Speaking of those markets, isn’t this helpful? Isn’t it? No? What more do they want?

Mohamed El-Erian, chief investment officer of the powerful bond manager Pimco, fuelled anxiety about the health of the banks yesterday by describing Ireland’s banks as “bleeding deposits”.

He said: “What you advise your sister in Ireland now is that you’d say take your money out of an Irish bank and put it in another bank headquartered elsewhere.

“That’s what happened in Argentina and in emerging economies. People worry about their savings.”
Ireland’s central bank had immediately denounced Erian’s remarks by saying there was “no basis for concern” and all deposits were guaranteed by the government. But the central bank’s admission that major international firms had been withdrawing their funds from Ireland highlighted the anxious mood of the markets on the eve of the government’s four-year fiscal plan, which is a crucial component on the deal with the IMF and EU.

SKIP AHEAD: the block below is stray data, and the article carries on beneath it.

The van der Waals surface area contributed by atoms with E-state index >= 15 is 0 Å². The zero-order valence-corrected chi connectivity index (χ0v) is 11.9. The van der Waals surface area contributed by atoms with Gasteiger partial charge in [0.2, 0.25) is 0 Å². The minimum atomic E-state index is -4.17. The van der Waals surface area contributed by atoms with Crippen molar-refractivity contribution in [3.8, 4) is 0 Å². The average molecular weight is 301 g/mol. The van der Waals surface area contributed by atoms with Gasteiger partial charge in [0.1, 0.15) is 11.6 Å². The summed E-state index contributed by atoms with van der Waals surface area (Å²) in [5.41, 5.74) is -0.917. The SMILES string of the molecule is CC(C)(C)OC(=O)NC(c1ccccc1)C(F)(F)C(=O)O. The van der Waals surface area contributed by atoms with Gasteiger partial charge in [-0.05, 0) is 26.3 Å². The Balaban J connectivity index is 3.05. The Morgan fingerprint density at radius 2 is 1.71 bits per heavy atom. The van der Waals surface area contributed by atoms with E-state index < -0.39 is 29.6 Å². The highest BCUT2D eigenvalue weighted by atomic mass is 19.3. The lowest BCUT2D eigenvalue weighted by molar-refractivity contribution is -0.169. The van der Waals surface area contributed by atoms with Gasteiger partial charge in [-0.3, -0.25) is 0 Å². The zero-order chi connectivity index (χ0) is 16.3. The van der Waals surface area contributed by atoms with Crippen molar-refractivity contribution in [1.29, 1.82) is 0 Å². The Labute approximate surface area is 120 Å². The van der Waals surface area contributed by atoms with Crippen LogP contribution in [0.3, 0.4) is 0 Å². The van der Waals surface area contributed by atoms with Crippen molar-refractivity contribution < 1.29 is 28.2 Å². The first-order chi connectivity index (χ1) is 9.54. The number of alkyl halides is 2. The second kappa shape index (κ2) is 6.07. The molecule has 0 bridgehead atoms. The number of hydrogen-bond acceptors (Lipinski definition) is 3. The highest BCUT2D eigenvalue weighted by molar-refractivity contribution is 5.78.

Erian, who was interviewed by the Bloomberg news agency, said Ireland needed to conclude those negotiations to restore confidence in the banking system.

“It will seriously undermine the prosperity of this country for a generation. The first thing they must do is execute on what they announced this weekend, which is a big external aid package and steps by the Irish government,” he said.

No, no it’s not.


1. CL - November 25, 2010